Dr. Matthew Kaufman
May 18, 2018 - Dr. Kaufman
to Speak at ATS Conference
I am so blessed to have had the phrenic nerve surgery that Dr. Kaufman
had performed on Friday, March 13th!
Then one day I saw Dr. Kaufman's
article but thought I may not be a candidate.
After all, I was 'functioning'.
I went to see my pulmonologist again with the article about Dr. Kaufman's procedure.
had not heard of Dr. Kaufman
or the procedure and said he
would look into it.
In the meantime, I had several tests performed for my lung and heart functions.
My pulmonologist looked into the procedure and referred me to a thoracic surgeon at Hershey Medical
This surgeon did not perform this procedure in the article but had offered to contact Dr. Kaufman
with my test results to see if I was a candidate.
After a short time, I received a call from Heather stating that I was a candidate!
I was so thrilled!
conferenced with me on the phone, we set a date for the consultation and surgery.
Everything was explained to my husband and me in detail.
We decided to go forward with the surgery.
It was the best decision for me!
And I feel oh so much better after such a considerably short time of a little over four months!
I can't thank Dr. Kaufman
enough for helping me and giving me a second chance at living a fuller life!
I look forward to my one-year checkup with Dr. Kaufman
can see how much better I am and how he
has helped me so much!
Patient to Undergo Phrenic Nerve Procedure with Dr. Matthew Kaufman
Dr. Kaufman with Revital Haik
already had an uphill battle with her
Two years ago, she
endured not one, but two operations for thyroid cancer.
Unfortunately, Haik's story was not uncommon for Dr. Kaufman
who continually sees patients with paralyzed diaphragms resulting from surgeries, injuries or accidents.
Subsequently, these patients have dangerous, life-altering symptoms and their medical professionals often tell them that they "just have to live with it".
Yet Dr. Kaufman
offers an alternative.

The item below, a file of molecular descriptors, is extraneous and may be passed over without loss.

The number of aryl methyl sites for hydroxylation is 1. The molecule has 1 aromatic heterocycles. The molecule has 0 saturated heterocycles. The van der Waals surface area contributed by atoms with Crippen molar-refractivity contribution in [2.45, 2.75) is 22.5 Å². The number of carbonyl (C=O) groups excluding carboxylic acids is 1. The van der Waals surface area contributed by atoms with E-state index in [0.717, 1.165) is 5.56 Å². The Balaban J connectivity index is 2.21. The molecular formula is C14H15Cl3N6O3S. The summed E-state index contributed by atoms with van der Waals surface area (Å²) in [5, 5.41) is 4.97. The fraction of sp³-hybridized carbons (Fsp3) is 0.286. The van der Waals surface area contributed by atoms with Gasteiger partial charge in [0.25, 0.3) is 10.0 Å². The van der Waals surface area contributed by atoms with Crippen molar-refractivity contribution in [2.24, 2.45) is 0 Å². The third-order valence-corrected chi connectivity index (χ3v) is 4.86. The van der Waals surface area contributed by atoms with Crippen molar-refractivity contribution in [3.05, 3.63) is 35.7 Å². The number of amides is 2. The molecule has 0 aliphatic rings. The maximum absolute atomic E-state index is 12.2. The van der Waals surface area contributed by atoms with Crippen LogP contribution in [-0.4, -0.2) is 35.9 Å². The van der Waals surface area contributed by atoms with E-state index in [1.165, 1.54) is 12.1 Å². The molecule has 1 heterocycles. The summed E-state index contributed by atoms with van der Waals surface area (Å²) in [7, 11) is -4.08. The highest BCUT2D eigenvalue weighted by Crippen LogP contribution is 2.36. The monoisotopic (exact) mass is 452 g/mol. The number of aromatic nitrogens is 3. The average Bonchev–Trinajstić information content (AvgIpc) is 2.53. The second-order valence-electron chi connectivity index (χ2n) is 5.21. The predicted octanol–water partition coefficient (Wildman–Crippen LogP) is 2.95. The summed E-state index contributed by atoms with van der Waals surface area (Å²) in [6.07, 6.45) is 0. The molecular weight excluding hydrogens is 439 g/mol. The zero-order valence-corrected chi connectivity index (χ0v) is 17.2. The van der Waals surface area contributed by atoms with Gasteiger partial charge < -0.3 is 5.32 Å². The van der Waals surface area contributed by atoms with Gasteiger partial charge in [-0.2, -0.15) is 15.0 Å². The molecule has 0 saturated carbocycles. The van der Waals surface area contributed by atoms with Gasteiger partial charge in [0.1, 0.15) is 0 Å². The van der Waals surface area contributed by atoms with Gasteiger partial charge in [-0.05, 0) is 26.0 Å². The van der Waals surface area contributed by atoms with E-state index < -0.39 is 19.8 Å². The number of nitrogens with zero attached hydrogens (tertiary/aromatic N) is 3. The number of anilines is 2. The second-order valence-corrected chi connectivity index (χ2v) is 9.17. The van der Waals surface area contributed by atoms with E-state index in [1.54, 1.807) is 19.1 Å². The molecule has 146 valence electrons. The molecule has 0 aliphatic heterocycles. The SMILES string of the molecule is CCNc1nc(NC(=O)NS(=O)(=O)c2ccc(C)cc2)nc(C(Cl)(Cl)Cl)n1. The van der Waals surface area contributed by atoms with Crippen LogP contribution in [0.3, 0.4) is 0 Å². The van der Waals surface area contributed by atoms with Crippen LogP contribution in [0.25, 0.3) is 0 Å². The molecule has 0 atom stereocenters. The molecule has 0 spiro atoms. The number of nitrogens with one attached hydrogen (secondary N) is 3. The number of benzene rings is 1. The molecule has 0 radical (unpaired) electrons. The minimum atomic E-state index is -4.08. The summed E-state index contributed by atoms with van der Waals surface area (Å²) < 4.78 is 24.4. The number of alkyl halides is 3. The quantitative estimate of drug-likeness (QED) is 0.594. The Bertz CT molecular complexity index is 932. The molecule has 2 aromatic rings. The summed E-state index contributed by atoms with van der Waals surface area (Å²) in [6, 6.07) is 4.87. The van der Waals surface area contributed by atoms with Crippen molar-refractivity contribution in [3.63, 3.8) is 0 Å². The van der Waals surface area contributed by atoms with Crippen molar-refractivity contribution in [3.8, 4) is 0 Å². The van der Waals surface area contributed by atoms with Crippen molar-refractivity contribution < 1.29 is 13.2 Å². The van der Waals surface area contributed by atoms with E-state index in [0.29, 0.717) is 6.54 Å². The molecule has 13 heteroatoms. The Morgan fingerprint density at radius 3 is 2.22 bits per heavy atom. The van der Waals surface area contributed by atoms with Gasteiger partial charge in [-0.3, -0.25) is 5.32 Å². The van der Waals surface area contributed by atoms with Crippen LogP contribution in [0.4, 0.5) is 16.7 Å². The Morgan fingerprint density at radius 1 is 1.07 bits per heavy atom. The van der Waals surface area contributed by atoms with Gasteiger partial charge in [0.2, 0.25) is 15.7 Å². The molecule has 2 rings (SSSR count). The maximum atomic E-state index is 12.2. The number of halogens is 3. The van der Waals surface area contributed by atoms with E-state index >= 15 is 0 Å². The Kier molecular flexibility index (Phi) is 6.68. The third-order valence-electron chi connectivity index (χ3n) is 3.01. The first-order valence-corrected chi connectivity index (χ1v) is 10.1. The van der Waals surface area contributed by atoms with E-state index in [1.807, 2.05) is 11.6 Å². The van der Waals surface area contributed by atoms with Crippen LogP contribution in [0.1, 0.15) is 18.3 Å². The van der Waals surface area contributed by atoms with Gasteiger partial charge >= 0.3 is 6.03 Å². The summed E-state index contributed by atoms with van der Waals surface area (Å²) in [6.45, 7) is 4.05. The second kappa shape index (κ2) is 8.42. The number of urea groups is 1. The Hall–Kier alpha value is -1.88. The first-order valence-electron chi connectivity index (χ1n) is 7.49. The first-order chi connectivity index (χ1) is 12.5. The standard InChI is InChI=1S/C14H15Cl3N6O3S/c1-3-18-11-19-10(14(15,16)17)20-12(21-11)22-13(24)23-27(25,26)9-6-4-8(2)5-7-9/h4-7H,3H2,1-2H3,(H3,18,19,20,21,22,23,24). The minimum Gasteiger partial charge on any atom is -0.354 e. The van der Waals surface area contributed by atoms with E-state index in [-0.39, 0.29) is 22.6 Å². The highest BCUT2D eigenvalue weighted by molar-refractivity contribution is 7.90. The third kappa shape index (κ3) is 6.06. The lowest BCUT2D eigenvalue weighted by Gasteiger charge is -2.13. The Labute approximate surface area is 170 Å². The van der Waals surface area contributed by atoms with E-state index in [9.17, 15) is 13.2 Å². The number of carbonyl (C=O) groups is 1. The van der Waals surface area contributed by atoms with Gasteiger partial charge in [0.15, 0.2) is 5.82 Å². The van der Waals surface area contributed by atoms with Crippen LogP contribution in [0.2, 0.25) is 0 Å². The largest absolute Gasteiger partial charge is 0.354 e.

is the only known surgeon to perform specialized phrenic nerve surgery.
The phrenic nerve controls function of the diaphragm muscle, the primary muscle involved in breathing.
Treatment options for phrenic nerve injury have been limited to either nonsurgical therapy or diaphragm plication, neither of which attempts to restore normal function to the paralyzed diaphragm.
However, advances in nerve decompression and transplant have enabled Dr. Kaufman
to reverse diaphragm paralysis.
The techniques he
utilizes are derived from the procedures commonly used to treat arm or leg paralysis, which allow surgeons to restore function to previously paralyzed muscle groups.
To date, Dr. Kaufman
has performed this specialized procedure over 200 times since 2007 at Jersey Shore University Medical Center
in New Jersey and at the University of California at Los Angeles (UCLA) Medical Center.
Well versed on the matter, he
has also published various academic articles on phrenic nerve surgery.
unique expertise and experience, Dr. Kaufman
is sought after by patients of all ages from around the world including Australia, Canada, and Israel.
While Dr. Kaufman
cannot be sure of the extent of the problem until the surgery, he
is guardedly optimistic.
"I have dealt with this problem before [phrenic nerve damage due to thyroid surgery] and most of the patients have done extremely well.
Preliminary test results lead us to believe that Revital has a high likelihood of a favorable outcome."
Haik will arrive in New Jersey at the end of June for her
surgery with Dr. Kaufman
sister, also a mother of young children, will be escorting her
The article from Kaufman
and colleagues provides the strongest evidence to date in favor of a sea-change in how one might approach patients with diaphragmatic paralysis.
On December 5, 2014, Brown underwent surgery with Dr. Matthew Kaufman and Dr. Andrew Elkwood, both of The Institute for Advanced Reconstruction in Shrewsbury, NJ, and Dr. Adam Shiroff, Chief of Trauma Surgery, at Jersey Shore University Medical Center in Neptune, NJ.
, the only known surgeon to perform surgery on the phrenic nerve, completed a phrenic nerve graft while installing a diaphragm pacemaker with Dr. Shiroff.
As the phrenic nerve regenerates over a period of one year and the diaphragm muscle strengthens, we would not be surprised if he
is eventually able to breathe completely on his
own," states Dr. Kaufman
will be presenting on the Evaluation Of Current And Future Surgical Treatment Options for Diaphragmatic Paralysis and Ventilator Dependency in High Cervical Tetraplegia at the May 14-16, 2015 ISCOS ASIA meeting in Montreal, the largest international scientific gathering of experts in the treatment of spinal cord injury.